Because the Stars Can Hold Hands

Because the Stars Can Hold Hands
by Chris Biles

We have hit the universe.
The Big Bang came again,
but this time in reverse.
We took off in an incomplete
rocket ship, protected,
but headed in directions unknown
– so fucking vulnerable.
We took off heading up up and away,
but now we plummet,
downwards, sideways, end
over end, spotless minds
left behind.

And while we can slowly
turn our backs to the sun,
as apparently certain as the most
solid planet, the sunshine
is eternal, and there is no escape
from the blinding reminder
in the light.

We have hit the universe.
What once was dust now lingers,
swirling in our heads, figures
of the forgotten resurrected.
Because there is always
more than one giant rock
in a belt of asteroids.
Because the thing about belts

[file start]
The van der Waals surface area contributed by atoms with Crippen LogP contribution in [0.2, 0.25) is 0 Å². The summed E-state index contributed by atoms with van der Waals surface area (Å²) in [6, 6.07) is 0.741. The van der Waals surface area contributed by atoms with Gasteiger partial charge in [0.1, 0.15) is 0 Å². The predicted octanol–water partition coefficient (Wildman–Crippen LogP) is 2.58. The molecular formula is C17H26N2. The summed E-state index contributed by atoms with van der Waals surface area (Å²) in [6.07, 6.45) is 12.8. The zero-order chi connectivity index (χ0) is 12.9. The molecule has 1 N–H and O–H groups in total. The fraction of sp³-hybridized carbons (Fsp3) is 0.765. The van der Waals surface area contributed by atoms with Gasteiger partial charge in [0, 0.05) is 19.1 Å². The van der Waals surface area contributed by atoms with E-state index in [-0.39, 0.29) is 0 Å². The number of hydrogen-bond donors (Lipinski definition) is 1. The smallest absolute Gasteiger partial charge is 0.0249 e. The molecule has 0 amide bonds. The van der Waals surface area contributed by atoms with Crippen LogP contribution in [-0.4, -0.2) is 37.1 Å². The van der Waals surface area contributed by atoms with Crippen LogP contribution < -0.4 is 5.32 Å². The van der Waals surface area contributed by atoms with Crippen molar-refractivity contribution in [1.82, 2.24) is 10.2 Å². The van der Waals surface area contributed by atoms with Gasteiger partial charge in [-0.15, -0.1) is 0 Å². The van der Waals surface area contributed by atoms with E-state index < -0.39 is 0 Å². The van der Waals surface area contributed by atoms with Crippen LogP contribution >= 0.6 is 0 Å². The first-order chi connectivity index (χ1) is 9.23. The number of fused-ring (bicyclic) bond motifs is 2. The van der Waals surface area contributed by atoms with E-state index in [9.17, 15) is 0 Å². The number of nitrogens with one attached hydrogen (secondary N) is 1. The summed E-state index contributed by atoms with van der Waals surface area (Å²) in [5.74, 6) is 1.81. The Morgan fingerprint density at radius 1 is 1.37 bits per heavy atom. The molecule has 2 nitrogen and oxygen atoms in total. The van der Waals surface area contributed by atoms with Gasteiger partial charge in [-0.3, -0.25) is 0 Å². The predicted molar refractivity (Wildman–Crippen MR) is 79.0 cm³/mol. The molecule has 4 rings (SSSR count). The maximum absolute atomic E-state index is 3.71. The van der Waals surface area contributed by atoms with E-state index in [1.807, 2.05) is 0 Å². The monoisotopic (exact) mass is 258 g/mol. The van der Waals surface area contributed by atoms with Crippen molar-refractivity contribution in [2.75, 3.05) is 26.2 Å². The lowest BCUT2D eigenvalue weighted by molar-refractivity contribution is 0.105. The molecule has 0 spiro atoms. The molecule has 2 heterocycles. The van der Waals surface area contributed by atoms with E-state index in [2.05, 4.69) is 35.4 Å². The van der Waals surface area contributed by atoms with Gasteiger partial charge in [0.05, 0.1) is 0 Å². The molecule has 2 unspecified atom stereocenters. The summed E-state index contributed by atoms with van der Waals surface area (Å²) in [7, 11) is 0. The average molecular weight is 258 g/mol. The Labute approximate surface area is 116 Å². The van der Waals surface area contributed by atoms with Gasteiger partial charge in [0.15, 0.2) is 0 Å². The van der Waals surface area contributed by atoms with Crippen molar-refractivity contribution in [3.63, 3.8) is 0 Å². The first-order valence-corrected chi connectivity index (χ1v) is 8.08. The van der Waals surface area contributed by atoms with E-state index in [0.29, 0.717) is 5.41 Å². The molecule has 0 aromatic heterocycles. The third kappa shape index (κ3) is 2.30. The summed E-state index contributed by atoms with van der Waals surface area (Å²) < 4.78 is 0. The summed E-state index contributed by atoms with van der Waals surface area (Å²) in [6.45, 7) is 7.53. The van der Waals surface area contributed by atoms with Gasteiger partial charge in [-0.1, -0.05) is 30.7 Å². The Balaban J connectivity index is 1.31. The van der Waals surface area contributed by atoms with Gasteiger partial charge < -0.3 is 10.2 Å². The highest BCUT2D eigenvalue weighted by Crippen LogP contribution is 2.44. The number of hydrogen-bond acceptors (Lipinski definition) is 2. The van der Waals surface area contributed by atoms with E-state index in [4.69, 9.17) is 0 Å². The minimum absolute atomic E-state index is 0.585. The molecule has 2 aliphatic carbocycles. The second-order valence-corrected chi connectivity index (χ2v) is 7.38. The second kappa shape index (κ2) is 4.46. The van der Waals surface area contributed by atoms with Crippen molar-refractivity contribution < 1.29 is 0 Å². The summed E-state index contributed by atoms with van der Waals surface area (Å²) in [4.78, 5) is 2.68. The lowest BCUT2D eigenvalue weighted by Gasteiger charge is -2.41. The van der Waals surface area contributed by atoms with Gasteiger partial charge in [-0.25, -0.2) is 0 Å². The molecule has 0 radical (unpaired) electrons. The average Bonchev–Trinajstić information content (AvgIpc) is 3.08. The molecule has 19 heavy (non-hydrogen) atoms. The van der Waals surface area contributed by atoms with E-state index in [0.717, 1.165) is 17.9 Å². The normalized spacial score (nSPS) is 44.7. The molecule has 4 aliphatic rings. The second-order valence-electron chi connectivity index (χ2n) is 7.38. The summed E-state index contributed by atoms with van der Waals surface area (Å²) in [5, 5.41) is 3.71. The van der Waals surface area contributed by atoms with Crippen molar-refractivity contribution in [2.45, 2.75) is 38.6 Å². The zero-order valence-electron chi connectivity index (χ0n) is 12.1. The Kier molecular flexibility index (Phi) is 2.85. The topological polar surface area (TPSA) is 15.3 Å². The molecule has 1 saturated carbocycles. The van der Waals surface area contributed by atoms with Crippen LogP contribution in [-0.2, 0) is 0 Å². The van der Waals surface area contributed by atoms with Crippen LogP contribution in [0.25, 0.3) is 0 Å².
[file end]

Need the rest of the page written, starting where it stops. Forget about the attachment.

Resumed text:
is they tighten, around waist,
around throat,
around helpless
minds.
Because we fly solo,
and our peripheral can only
take so much.

There’s a reason we stand at night
gazing at the dark swath, the scattered
stars, with jaws slightly dropped:
It’s terrifying.
We’re just one more speck, lost
in that black wasteland,
one more dot floating, circling,
hanging.

But at the same time, we’re not lost.

Because the stars can hold hands.
Because the turning of the planets
is just a slow dance among friends.
Because the sunshine is eternal,
but doesn’t always blind us.
Without that light,
there would be no moon, no reflection
of ourselves, just as alone,
to gaze down at us when we need
a breath of fresh air.

We can find some gravity
on our directionless journey.
We have hit the universe,
but the sunshine is eternal,
so the moon can always return
up above, waiting for us
with a smile
if it’s not too full.

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